Mercy hospital designated Arkansas Level I trauma center | Families
SPRINGFIELD, Mo. – The trauma program at St. John’s Hospital - Springfield has achieved Level I designation from the Arkansas Department of Health as providing the highest level of trauma care.
St. John’s received the designation following a survey by the state health department, which is administering a new statewide trauma system. At the top of the system for coordinating emergency care in the state, Level I trauma centers must have specialized surgeons on duty at all times to quickly care for the most serious and urgent cases.
St. John’s is a part of Mercy along with St. Joseph’s Mercy in Hot Springs, St. Edward Mercy in Fort Smith and Mercy Medical Center in Northwest Arkansas. St. John’s also remains the region’s only Level I trauma center as certified by the state of Missouri, covering the southern half of the state.
The St. John’s program includes board-certified emergency medicine physicians and trauma surgeons. St. John’s trauma services include a state-of-the-art Emergency Department that opened in 2004, along with a major hospital expansion. The department also features general X-ray rooms and computed tomography (CT) scanners, eliminating the need to transport trauma patients for imaging.
Level I centers also must include education, preventive and outreach programs as well as a program of trauma research. St. John’s education programs include hosting regular symposiums for health care professionals across the state on new emergency medicine techniques or refresher courses on trauma practices.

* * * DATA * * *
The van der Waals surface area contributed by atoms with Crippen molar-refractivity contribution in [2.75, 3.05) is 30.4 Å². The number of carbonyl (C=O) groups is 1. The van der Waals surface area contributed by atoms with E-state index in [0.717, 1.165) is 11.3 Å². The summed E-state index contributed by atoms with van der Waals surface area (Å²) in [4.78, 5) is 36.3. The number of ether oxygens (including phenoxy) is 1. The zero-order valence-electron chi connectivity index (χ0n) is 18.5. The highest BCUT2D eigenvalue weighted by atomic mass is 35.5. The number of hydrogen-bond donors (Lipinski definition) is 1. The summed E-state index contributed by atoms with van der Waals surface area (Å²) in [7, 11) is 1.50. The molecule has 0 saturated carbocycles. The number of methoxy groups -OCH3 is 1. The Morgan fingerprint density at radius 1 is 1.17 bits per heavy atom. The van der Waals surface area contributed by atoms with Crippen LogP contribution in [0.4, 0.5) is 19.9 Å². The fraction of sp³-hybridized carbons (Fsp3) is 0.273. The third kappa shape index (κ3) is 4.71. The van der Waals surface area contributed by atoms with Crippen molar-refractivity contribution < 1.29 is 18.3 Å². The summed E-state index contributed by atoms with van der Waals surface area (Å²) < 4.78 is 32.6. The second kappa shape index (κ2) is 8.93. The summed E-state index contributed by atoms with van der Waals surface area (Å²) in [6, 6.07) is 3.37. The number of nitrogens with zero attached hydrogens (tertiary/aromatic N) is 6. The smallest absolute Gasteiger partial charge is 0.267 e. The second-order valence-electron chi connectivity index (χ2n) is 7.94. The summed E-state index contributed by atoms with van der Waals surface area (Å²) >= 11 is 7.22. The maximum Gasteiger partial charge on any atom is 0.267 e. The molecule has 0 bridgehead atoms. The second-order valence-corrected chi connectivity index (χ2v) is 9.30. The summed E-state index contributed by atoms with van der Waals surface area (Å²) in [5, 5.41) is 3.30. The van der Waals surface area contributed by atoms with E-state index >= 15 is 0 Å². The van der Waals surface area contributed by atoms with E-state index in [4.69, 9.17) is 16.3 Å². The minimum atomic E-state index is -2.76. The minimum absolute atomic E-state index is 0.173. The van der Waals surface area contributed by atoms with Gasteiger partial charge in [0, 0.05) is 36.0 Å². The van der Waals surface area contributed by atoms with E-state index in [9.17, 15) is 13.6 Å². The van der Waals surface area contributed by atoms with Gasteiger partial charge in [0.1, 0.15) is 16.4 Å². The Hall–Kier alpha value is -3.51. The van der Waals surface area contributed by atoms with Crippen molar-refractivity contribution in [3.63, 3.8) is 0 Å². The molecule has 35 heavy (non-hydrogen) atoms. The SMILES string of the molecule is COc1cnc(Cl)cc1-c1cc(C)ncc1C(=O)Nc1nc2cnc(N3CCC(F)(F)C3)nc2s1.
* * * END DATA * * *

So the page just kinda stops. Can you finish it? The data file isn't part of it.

St. John’s leads or participates in numerous injury prevention programs including youth accident prevention programs, driver safety programs and education and car seat safety education.
The statewide trauma system will connect hospitals, ambulance services and other emergency responders statewide to transfer trauma patients as quickly as possible to the facility best able to treat their specific injuries. Four levels of trauma designations for Arkansas hospitals denote the kinds of resources available in a trauma center and the number of patients admitted yearly.
Injuries remain the leading cause of death for adults and children ages 1-44. The U.S. Centers for Disease Control said for those with severe injuries, getting to a Level I trauma center can lower the risk of death by 25 percent. In Arkansas, the death rate for all injuries has been consistently higher than the national average.
Act 393, which established the trauma system, was approved by the state Legislature in 2009 and signed into law by Arkansas Gov. Mike Beebe on March 13, 2009.
(Source: St. Joseph's Mercy press release)